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Humility isn’t that much fun!

As we think about going to Tanzania, one of of our big prayer points is for humility. There’s an arrogance that comes with being western and theologically educated that is counter-productive to learning from Tanzanians. I’ve been learning that already as we meet different people doing church visits.

At supper after we’d spoken at one church I was approached by an ex-missionary who wanted to give me some advice. In impressing upon me the importance of a vital prayer life for a missionary she told me:

  • that I was too cerebral and that I didn’t feel my faith enough.
  • that she felt I didn’t pray enough. (She believed an inadequate prayer life is the number one reason missionaries return to Australia.)
  • that I was naive about evil and the spirit world.

These conclusions she’d come to without having a conversation with me.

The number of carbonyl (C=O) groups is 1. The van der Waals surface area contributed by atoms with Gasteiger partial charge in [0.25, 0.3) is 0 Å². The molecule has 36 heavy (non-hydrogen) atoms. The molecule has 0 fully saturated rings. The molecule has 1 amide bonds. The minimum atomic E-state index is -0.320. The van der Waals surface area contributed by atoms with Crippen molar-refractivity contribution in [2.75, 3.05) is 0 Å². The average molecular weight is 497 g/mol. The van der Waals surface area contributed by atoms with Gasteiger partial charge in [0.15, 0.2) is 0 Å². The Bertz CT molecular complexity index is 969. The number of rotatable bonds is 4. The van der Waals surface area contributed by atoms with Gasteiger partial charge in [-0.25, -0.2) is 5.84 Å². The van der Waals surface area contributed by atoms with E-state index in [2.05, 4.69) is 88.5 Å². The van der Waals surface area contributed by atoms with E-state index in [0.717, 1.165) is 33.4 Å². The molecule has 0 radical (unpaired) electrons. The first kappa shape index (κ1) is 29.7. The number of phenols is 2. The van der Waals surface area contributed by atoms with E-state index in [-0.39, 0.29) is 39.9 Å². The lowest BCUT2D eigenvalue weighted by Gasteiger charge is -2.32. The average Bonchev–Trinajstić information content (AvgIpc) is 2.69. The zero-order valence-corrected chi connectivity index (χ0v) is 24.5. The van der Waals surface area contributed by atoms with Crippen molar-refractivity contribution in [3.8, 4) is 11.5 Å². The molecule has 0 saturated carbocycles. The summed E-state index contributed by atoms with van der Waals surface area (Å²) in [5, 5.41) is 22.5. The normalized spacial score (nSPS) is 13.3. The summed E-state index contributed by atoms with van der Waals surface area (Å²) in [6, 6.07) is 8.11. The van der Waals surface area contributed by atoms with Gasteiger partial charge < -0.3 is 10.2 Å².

Then she asked me if I was ‘spirit-filled’, the mark of which was whether I speak in tongues.

I just listened and nodded and thanked her for her advice.

But inside, I was feeling quite affronted. I felt like she was judging me before getting to know me or asking about my background. I felt like she was projecting her own experiences onto me. I wanted to dismiss her and her suspect theology.

And yet, I need to hear what she has to say. Because I probably am naive: all the training in the world can’t do what experience can. And I’m sure I don’t yet grasp the importance of prayer. And my theology may well change as I read the Bible with new eyes because of my context.

This is where I need humility. And not just on the outside with a polite smile, but in my inner attitude as well. To get past the offensive package to accept the wisdom of another part of Christ’s body. To leave open the possibility that there might be something prophetic in her words.

Humility means considering another better than yourself. So I need to listen when I feel theologically superior. To reserve judgement when I feel that same respect hasn’t been extended to me. To hear again what I think I’ve already learned.

Categories: Uncategorized Written by Tamie

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Tamie Davis

Tamie Davis is an Aussie living in Tanzania, writing at

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